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Fernie Winters - Frantic but Fun by Simon Piney
One of the most magical aspects of living in Fernie is the changing of the seasons. After years of living in the UK, where the end of the dreary grey winter days are heralded by the arrival of slightly warmer, dreary grey summer days, the marked contrast here between summer and winter here never ceases to thrill. The trees change color, the bike trails start to look, feel and smell different and suddenly, seemingly overnight, riding is off the menu and you go into bike season withdrawal. Before you know it, however, flakes are falling, the forests become white and enchanted and you start to throw excited looks at the dusty pile of skis in the corner of the garage.
Like most families, the winter seems to involve a lot of time charging around getting our kids from one activity to the next. While in the summer, days seem long and lazy with easy bike rides into town, the shorter, colder winter days mean more driving, more bundling up and more organization.
In the winter I work at ski hill most days with the occasional week-end, and this tends to mean an early start, so it’s down to my wife, Anna, to get our sons, Mac (7) and Finn (5), ready for the school bus. The usual flurry of lunchboxes, reading assignments, layers of warm clothing, gentle and not-so-gentle cajoling and a beady eye on the time gets them out of the house for a shortish wade through the snow to the bus-stop.
After-school is where life becomes a haze of trying to remember who should be where and who’s picking up who. Depending on the day and the activity the boys will either be coming home on the bus or being picked up directly from school – Taekwondo, swimming, climbing, Beaver Scouts, Anna’s commitments (teaching yoga, board meetings for various community organizations), my board meetings and training sessions for Fernie Search and Rescue. Unsurprisingly every now and then (normally when I am in charge, apparently) kids are delivered to the wrong place with the wrong stuff. Oh, and then somewhere in all that the kids need to be fed, the days when there’s a 45 minute window for dinner between the end of swimming and the beginning of Taekwondo being the most frantic. Thank goodness for Kraft Dinners!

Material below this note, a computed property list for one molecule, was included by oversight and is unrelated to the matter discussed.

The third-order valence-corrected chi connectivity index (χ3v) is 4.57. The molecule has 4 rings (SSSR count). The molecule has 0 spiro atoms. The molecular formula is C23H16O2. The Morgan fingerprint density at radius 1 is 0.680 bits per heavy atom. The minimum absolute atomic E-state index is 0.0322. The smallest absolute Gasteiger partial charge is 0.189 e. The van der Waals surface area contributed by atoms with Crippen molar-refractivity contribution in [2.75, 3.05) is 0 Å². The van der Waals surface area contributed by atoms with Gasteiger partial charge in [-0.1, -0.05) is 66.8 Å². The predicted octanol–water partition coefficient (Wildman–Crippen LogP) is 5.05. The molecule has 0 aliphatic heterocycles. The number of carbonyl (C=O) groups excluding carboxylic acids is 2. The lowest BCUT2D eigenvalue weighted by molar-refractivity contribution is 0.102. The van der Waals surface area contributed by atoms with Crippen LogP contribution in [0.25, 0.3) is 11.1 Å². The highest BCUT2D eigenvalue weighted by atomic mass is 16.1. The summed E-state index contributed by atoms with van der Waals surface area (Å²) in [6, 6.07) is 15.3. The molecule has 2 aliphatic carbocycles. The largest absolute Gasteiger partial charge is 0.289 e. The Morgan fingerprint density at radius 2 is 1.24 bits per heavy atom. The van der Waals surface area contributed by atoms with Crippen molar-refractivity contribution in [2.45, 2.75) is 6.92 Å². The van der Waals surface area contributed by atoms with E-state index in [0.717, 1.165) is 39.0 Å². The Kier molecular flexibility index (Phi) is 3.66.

At the week-ends the boys are both in ski clubs on the hill, and everyone who has to drop kids off for ski lessons will know how easy it is to forget stuff – kids’ boots, helmets, skis, poles, goggles – arrrgghhh, the lift pass is still on the other jacket that’s at home! Always charging through the resort centre with 5 minutes to go and…oh no! We forgot the pee stop - fourteen thermal layers for you to remove from a small boy in the washrooms while dressed in all your own ski gear. Why is it that the temperature and humidity in ski resort washrooms would make the Brazilian rainforest feel refreshing? Finally, you stagger to lessons, red in the face and sweating profusely and wave them off – Two and a half hours to go ski for yourself, now praying that somewhere in that mountain of equipment you desperately shoved in the back of the car you did remember to put YOUR boots in…
The best investment we ever made was the priority parking at the ski hill – After two years of staggering up from Car Park 14 or wherever, dragging the kids and their equipment in a toboggan on a mixture of snow and gravel, puffing and blowing like an asthmatic steam engine (“Dad – can’t you go any faster? This seems real slow!”) while leaving a trail of boots, small skis and bizarrely-decorated kids’ helmets behind us, we bit the bullet and paid up. Now at least it’s a quick hop over to the lesson area. It has lengthened my life expectancy considerably….
Last year the boys were in lessons Saturday and Sunday, which meant two days of moving the people and equipment mountain from town to the hill. This year the plan is the no-plan Sunday – no lessons, no commitments, just get up, look out the window and decide what to do. Take the boys skating and show them how bad Anna and I are on ice? Tobogganing? The cinema? Or maybe we’ll still go skiing, but at a little slower pace.
Unless it has snowed overnight, of course…